Growing up, I hated reading and writing. I received horrible scores in my English class. But as I got older, I became enraptured with creative writing. It didn’t happen until I was in high school and a partner and I wrote a short story for our class. I was immediately hooked on the idea of becoming an author, but I had a lot of challenges ahead of me that, at the time, I was unaware of.
At first, I thought I would just have a knack for it, but that wasn’t the case. I had to work hard at getting to the point that I am now, and I would have to say there is still room for improvement. For now, I want to share 5 actions, I’ve taken, to become a better writer.
The first action you should take as a writer is to conquer your fears. I’m not talking about skydiving, though that would be a great step later down the road. The most common fears, when it comes to writing, are as follows:
- Fear of not Being Heard
- Fear of Making Mistakes
- Fear of Wasting Time
You may be bombarded with voices in your mind saying that what you have isn’t good enough. Or that your story isn’t interesting enough. You may even start to compare yourself to other authors and believe that you can’t do what they did. The fact is, yes you can! Now, will you be as successful? Who knows… But you’ll never know until you put yourself out there, and nowadays writing online you enjoy a certain amount of anonymity. Make mistakes! Write! Sit in front of your computer for hours, thinking… It isn’t a waste of time. While I write my fiction, sometimes I have to sit and think for a while to discover a major plot point. Or to decide exactly what a character’s motivation is. Sometimes I have to write for hours to finally figure out what I really want to write. Sometimes I delete major paragraphs that sounded good last week but are not so good the next.
Writing is a process, and the best advice I can give is to WRITE! Write, delete, mull it over in your mind, take a day off, but don’t give up if you have a story that you feel strongly about.
I hope you enjoy reading. I do and I don’t. I have a hard time, sometimes, continuing on with a book. Sometimes my mind drifts elsewhere and I have to take a break. This is ok, but you do need to set a time to read every day, be it fiction or non-fiction. There are plenty of blogs out there to read, and many are very interesting. Seek them out, read them, and comment. This is a good way to start your brand and get noticed by other readers and authors.
But most importantly, reading will help you become a better writer by reading how other authors write. You will read so many different styles and you’ll decide which style works for you. You will read some authors who write scenery really well or others who write expressive dialogue. You will learn from reading and you will mimic what you like until you find your unique voice. Set some time to read.
Duh… So writing is definitely the number one thing to do if you want to become a better writer. Take a seat, get comfortable and start writing the first thing that comes to mind. Do not worry about it sounding good. You can delete later. What I’ve found out from writing is that sometimes I start out writing something blah, and then some light bulb goes off and I start writing something glorious.
Do your best to write something every day. As I’ve mentioned, there may be days where you do sit in front of your chosen writing apparatus and NOTHING comes. That is ok. You’re only a failure if you stop trying. And failure isn’t bad either. It helps you decide what is worth fighting for. If your story is worth fighting for, WRITE it. Even if it takes 20 years, WRITE it. You’ll have bad days and good ones.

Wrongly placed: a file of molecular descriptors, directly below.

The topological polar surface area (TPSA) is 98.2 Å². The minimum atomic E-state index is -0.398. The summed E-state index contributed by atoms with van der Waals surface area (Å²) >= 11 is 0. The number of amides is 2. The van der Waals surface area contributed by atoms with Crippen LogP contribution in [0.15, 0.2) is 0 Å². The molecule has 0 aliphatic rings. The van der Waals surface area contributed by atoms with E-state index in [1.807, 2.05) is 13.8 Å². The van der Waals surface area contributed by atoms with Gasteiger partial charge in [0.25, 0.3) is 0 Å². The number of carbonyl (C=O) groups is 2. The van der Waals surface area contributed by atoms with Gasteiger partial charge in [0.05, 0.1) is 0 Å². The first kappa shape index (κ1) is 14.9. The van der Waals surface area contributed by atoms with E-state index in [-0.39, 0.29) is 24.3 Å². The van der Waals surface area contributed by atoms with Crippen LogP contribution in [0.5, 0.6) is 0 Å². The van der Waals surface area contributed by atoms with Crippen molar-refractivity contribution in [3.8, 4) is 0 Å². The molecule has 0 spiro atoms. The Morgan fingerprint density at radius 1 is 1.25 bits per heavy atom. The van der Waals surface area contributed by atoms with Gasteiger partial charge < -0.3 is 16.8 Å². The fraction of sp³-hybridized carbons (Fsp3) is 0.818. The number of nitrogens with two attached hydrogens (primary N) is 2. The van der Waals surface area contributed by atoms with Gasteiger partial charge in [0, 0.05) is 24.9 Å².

Setting goals is key. You’ll want to set time frames. Personally, I set aside 2 hour writing slots a day. 1 hour reading. Now depending on what I’m reading, I may take more time. Having a routine will help. Again, personally, I am the type who spurns routine. I have to mix things up sometimes. That’s not bad. If routine hurts you, don’t do it. But beware, routine is a structurally good way to get better at anything. If you can grind through the pain, eventually that pain will lessen every week. You will begin to do things you didn’t know you could once you focus your mind on the goal and not the pain.
If 1000 words is painful, DO IT! If you 2000 words is painful, DO IT! No pain, no gain. You have to push yourself to achieve. This may mean a ROUTINE. 🙂 But, I assure you, if you stick with it, you will meet the goal. Decide when you want to finish. Decide if that is feasible. Don’t set yourself up for failure. Make reasonable goals. But also know that failure is only fatal if you give up entirely.
Write what you know. If you don’t know, research. It’s why reading is important. I love supernatural stories. I’ve had several experiences growing up, but I still have a lot of research to do. Research is also a good way to destroy writer’s block. Often what blocks you is a misunderstanding of your characters or even the plot. Research can give you inspiration. What are you writing about? Do you know anything about that? If no, then google it. We all google it! Don’t be discouraged, learn something new. I know a lot about cryptids, but I still learn new things every day, because I’m passionate about it. In short: research what you like; write what you know; and enjoy what you write.
I hope this was useful to anyone out there struggling. I know all about the struggle, and sometimes I need a little reminder on how I can eliminate obstacles. By implementing these five actions, I’ve been able to keep my writing flame burning and will to succeed alive.